Posted by Elisabeth Leamy, Fri Feb 17 2006, 08:40PM

Q: I installed a new furnace, air conditioner, water heater, and added insulation to my house late in 2005

Q: I installed a new furnace, air conditioner, water heater, and added insulation to my house late in 2005. Can I get a tax credit or some relief and how do I do it?
~NB, Ohio

A: Yes! Thanks to new federal incentives, you can get a tax credit of up to $500 for improvements made between January 1, 2006 and December 31, 2007. The key is to buy replacement products with the "energy star" rating. The tax credit is good on qualified windows, roofing, insulation, HVAC systems, and certain fans. Go to EPA's website for more details and ask your tax advisor how to apply when you do your taxes in a few weeks. Plus, don't forget to check with your state and your power company. You may be able to get additional money from them!

Q: i always keep my heat on 70degrees and my bill seems to come at the cost of $358.00dollars.I recently got new
windows.what could be the problem.Are they not reading my meter right, how should i go about this problem.
~KJ, (Jen, please look up 617 area code. This guy didn't give state)

A: Why don't you get a home energy audit? Many power companies offer them for free. In fact, thanks for reminding me. I'm going to get one for my new house. Perhaps the experts can identify what is making it hard to heat your home. If after following their advice, you still feel the power company is overcharging you, file a complaint with your state public service commission.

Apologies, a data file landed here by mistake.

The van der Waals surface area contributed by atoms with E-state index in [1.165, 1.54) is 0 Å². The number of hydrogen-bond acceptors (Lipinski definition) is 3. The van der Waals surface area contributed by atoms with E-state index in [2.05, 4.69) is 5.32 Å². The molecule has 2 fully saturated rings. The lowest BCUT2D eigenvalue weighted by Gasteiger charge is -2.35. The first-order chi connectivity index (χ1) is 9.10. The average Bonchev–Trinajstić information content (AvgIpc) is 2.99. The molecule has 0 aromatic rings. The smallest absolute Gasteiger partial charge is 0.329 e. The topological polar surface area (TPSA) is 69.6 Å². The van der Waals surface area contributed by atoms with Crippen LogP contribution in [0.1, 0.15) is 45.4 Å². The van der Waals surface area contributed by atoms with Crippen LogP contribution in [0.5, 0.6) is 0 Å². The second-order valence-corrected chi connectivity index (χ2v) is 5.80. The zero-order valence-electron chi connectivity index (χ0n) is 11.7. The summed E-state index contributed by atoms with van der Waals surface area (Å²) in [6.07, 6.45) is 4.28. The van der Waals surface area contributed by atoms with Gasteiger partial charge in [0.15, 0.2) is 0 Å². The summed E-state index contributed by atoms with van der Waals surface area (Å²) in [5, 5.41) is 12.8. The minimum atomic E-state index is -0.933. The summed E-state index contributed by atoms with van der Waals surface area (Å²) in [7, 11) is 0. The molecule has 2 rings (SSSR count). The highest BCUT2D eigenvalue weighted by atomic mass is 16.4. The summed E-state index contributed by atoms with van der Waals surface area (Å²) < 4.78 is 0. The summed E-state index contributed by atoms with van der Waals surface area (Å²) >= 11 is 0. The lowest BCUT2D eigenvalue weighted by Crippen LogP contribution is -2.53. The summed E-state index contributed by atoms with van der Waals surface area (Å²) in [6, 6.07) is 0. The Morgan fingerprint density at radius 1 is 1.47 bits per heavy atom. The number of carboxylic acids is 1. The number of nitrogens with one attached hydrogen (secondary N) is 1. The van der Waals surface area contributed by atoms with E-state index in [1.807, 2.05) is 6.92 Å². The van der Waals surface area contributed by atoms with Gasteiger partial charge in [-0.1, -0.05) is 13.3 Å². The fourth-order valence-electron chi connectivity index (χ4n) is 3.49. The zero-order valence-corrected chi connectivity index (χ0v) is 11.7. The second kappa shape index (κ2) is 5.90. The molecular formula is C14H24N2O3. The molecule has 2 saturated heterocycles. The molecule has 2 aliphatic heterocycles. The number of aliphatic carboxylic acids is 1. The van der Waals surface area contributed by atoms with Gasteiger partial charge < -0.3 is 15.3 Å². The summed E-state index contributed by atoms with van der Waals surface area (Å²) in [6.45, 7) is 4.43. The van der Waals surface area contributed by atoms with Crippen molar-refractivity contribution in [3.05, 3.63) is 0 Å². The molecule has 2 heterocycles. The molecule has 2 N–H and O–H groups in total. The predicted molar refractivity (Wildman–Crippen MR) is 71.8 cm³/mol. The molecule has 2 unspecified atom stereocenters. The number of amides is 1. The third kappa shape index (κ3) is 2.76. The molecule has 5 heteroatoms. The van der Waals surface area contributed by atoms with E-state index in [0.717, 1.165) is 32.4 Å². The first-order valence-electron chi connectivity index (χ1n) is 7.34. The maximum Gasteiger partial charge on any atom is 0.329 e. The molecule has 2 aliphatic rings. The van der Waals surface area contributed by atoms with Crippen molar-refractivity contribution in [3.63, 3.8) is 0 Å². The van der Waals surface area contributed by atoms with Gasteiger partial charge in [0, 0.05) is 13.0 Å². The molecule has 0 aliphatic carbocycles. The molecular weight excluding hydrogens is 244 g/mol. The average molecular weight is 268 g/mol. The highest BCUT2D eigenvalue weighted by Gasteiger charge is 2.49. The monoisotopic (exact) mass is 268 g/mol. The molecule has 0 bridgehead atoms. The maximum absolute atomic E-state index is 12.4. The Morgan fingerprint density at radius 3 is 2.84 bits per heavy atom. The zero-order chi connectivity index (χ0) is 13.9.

Q: I am in deep and I am really unsure as to what I should in fact do? I have way over extended(I am a commisioned ral estate sales person who had a less than stellar year in 2005) in credit card debt(roughly 40k). I have heard of the process of debt elimination(this apparently is not consolidation or a refinance) I have checked it out although I am pretty sure that it may well be a scam? I don't know what the options are? I am, certianly willing to cut up the cards and get on a plan to pay all this debt back, I guess I need some direction. Can you help Elisabeth?
I am desperate to figure this all out.
~PH, Michigan

A: Don't do it! Debt elimination is a scam. It will only send you deeper into debt. Here's how it works: a company charges you big bucks ($2500 plus) for a bogus certificate that says you don't owe your debts. You're supposed to take it to your bank, but the FBI has warned banks about this scam. The bank won't honor it and it WILL report your case to the authorities. See some of the other answers below for GENUINE advice to deal with your debts.

Q: My husband and I are drowning in debt. We have $35998.44 in credit card debt, $17883.09 in Loans, and $2525.57 in medical bills, in which most have been turned over to collections. If you have any advice on a system of paying off debt I would be most grtaeful in any direction to seeing the surface of the water. Do we try the highest amount or highest interest rate first? I have looked at bankruptcy,consolidation, etc.. We have already taken out a second mortgage for a business, which is no longer open.

A: I feel for you. I would certainly pay off the loans with the higher interest rates first. UNLESS some of the other loans you describe involve collateral that you could lose. In other words, if the $17,883 includes any cars or homes, that should be a priority so you don't lose those to the bank. Read on for more tough stories, so you'll know you're not alone. Also more helpful advice!